We’re excited to share an update on Nora!
A few days after Nora was born, we learned that she has an atrial septal defect (ASD) (a hole) in her heart. This is a common defect, one that usually doesn’t need to be corrected right at birth; in fact, sometimes they even correct themselves over time. A few weeks ago, we took Nora in for her first follow-up appointment, and the doctor did an EKG (electrocardiogram) and an echocardiogram (an ultrasound of the heart). Unfortunately, the hole didn’t fill itself in, and it is actually located a little lower than they originally thought, so they are now characterizing it as a primum ASD.
We don’t understand too much about it, but the cardiologist informed us that a primum ASD generally does not correct itself, and cannot be fixed with a catheter, which means Nora will probably need open-heart surgery when she’s two or three. We are scared about this, but luckily, a primum ASD surgery seems to be a fairly common, straightforward procedure: they basically just cover the hole with a patch. You can learn more about the procedure in this article: Repair of primum ASD with cleft mitral valve. We’ll take Nora in for a sedated echocardiogram in March to get a better look at things.
Nora’s new accessory
Nora was born with a flat spot (plagiocephaly) on her head behind her right ear. She was also born with torticollis (a tightening of some of the muscles in the neck), so she liked to turn her head to the right. Because of the flat spot and the torticollis, she always turned her head to the right when she slept, which made the flat spot worse. We worked so hard to help her with the torticollis, taking her to weekly physical therapy appointments and doing daily neck stretches with her. We even bought her a little sleeping hat, called a Tortle, to keep her head from turning to the right when she slept. But unfortunately, the flat spot never went away.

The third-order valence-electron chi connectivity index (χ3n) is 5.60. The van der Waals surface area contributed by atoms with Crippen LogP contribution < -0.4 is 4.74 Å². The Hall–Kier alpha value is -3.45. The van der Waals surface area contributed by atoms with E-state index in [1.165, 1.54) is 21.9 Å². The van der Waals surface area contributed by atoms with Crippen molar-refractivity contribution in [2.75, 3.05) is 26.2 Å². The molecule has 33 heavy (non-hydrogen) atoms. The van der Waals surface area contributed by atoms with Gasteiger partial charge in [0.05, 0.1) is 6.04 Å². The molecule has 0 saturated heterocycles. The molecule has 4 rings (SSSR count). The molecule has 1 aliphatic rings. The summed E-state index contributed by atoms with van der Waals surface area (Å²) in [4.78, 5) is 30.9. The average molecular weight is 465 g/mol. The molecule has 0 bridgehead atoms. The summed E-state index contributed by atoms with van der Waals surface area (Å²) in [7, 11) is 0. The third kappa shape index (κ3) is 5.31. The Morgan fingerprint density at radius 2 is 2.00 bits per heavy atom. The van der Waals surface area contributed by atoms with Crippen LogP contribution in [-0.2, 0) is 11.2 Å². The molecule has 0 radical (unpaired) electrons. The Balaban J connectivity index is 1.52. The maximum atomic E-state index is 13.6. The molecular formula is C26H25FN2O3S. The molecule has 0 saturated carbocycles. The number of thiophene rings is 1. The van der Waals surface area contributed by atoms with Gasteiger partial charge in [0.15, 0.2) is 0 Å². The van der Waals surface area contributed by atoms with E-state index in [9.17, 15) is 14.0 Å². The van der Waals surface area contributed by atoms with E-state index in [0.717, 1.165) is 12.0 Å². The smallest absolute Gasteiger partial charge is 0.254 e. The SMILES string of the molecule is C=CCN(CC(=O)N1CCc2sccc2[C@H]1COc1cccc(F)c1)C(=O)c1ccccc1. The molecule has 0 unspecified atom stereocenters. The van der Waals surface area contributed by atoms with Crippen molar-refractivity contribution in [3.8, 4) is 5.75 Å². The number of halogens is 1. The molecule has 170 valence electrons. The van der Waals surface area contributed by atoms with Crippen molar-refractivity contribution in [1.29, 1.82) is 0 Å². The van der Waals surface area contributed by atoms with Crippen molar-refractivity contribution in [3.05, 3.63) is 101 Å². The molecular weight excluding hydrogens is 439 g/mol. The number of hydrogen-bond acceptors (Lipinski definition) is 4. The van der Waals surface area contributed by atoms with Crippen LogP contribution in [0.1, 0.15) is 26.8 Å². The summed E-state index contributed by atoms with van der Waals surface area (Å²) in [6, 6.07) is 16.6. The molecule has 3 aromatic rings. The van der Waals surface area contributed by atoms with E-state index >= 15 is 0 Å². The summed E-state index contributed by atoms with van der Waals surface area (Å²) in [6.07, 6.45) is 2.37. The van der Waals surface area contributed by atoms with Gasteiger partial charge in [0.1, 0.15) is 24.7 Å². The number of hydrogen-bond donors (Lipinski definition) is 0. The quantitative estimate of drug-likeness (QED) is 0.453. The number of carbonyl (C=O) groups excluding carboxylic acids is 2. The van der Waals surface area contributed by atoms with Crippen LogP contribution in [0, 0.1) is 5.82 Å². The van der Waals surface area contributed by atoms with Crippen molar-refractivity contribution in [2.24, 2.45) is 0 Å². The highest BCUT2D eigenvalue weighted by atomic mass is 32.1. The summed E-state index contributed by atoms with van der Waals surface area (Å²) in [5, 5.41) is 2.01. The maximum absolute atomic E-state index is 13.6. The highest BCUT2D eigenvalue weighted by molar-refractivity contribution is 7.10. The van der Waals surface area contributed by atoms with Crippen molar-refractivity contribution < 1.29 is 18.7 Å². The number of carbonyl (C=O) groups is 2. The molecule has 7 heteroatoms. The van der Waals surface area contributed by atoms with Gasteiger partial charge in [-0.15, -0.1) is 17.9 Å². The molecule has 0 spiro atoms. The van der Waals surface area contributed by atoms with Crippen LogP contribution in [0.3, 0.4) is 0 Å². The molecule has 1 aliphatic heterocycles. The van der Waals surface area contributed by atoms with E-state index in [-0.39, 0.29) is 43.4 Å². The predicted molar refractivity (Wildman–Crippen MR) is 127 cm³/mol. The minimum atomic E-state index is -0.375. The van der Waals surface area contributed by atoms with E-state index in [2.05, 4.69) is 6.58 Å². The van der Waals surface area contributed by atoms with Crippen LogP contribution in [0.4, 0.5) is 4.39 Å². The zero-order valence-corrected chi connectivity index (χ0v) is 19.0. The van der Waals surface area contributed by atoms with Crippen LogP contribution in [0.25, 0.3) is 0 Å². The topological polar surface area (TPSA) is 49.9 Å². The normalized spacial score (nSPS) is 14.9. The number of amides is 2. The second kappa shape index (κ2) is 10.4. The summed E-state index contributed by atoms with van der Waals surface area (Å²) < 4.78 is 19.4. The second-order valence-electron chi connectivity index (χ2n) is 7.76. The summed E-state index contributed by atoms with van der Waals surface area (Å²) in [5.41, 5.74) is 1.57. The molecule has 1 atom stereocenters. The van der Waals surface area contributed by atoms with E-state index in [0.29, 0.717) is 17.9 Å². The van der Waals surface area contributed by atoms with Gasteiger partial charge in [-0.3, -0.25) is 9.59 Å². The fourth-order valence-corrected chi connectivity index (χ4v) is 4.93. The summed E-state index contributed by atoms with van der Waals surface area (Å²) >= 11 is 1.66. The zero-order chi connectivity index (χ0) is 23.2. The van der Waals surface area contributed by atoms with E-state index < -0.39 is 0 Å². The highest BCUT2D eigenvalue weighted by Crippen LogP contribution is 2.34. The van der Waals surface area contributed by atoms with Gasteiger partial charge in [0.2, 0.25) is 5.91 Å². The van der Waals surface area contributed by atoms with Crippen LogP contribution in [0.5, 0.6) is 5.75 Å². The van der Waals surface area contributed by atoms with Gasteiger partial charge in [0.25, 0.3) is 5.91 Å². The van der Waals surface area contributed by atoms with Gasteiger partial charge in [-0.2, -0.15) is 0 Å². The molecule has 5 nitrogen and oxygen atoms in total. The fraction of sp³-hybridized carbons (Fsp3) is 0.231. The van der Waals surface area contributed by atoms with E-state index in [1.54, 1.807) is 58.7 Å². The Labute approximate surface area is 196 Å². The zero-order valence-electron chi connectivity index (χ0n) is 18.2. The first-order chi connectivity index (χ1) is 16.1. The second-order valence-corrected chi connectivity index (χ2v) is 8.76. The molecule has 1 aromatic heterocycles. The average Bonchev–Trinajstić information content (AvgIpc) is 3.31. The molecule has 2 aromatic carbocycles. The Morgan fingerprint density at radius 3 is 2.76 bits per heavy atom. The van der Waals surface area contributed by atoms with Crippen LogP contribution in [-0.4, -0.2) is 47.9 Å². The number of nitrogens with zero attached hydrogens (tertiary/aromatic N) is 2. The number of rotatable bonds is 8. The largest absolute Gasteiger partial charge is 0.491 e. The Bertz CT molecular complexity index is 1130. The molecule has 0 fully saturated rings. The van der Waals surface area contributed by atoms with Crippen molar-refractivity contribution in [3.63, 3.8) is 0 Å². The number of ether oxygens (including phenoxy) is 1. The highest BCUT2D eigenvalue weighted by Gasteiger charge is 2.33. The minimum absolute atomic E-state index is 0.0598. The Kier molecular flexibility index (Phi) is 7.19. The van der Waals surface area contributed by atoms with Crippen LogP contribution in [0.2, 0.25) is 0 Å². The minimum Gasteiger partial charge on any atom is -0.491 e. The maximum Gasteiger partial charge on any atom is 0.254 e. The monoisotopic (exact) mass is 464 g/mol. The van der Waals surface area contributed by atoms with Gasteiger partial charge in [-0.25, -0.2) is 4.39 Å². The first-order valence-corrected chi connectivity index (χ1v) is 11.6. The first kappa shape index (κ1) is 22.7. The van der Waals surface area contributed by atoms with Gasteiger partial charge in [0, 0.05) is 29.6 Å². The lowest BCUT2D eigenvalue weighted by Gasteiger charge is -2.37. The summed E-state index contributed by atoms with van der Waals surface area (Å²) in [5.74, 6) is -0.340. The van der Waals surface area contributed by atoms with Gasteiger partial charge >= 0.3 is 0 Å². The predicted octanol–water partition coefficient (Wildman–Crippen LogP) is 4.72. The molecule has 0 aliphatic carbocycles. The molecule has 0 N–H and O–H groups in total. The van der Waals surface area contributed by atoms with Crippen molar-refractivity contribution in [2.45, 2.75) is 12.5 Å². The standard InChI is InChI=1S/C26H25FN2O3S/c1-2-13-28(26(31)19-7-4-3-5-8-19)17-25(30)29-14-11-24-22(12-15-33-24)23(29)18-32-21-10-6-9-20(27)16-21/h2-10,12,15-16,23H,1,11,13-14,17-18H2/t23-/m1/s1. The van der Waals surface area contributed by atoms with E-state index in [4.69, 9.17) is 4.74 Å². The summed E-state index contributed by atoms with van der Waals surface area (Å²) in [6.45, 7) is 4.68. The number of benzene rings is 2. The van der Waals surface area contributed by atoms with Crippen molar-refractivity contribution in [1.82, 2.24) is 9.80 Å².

As a side note, the physical therapists think the torticollis is gone for the most part, but you may notice that Nora likes to tilt her head to the left and turn it to the right when she’s holding it up. They think this might be a muscle imbalance resulting from the torticollis, combined with her favoring her right eye (which has better vision than the left). We’re hoping that as she keeps building her neck strength it will even out (although we do think her head tilt is actually quite darling).
When her flat spot didn’t get any better, we took Nora to an orthotist, who evaluated her and suggested that she would benefit from a corrective helmet. She started wearing the helmet the last week in September, and will continue to wear it 23 hours a day for 3-6 months. We were a little nervous that she might be uncomfortable in the helmet, but it doesn’t seem to bother her one bit! Since she’s already wearing the helmet, we are hoping to kill two birds with one stone and get her in an early-start hockey comp league next week.